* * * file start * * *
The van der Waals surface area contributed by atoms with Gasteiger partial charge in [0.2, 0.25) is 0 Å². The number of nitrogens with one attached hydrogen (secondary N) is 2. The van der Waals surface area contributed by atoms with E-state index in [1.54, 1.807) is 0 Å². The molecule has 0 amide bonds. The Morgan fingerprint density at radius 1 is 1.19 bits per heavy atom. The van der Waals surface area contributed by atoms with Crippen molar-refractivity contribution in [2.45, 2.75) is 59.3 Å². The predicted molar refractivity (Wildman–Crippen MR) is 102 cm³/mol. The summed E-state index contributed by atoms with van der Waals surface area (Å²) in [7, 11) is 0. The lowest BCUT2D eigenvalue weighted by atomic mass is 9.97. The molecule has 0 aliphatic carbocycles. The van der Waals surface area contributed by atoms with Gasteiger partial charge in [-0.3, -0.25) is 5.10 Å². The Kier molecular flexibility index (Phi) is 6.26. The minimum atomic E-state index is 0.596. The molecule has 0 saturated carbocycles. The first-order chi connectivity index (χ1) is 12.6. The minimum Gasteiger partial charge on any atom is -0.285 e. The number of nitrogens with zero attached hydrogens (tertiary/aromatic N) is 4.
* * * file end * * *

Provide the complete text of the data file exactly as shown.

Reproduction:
The van der Waals surface area contributed by atoms with Gasteiger partial charge in [0.2, 0.25) is 0 Å². The number of nitrogens with one attached hydrogen (secondary N) is 2. The van der Waals surface area contributed by atoms with E-state index in [1.54, 1.807) is 0 Å². The molecule has 0 amide bonds. The Morgan fingerprint density at radius 1 is 1.19 bits per heavy atom. The van der Waals surface area contributed by atoms with Crippen molar-refractivity contribution in [2.45, 2.75) is 59.3 Å². The predicted molar refractivity (Wildman–Crippen MR) is 102 cm³/mol. The summed E-state index contributed by atoms with van der Waals surface area (Å²) in [7, 11) is 0. The lowest BCUT2D eigenvalue weighted by atomic mass is 9.97. The molecule has 0 aliphatic carbocycles. The van der Waals surface area contributed by atoms with Gasteiger partial charge in [-0.3, -0.25) is 5.10 Å². The Kier molecular flexibility index (Phi) is 6.26. The minimum atomic E-state index is 0.596. The molecule has 0 saturated carbocycles. The first-order chi connectivity index (χ1) is 12.6. The minimum Gasteiger partial charge on any atom is -0.285 e. The number of nitrogens with zero attached hydrogens (tertiary/aromatic N) is 4.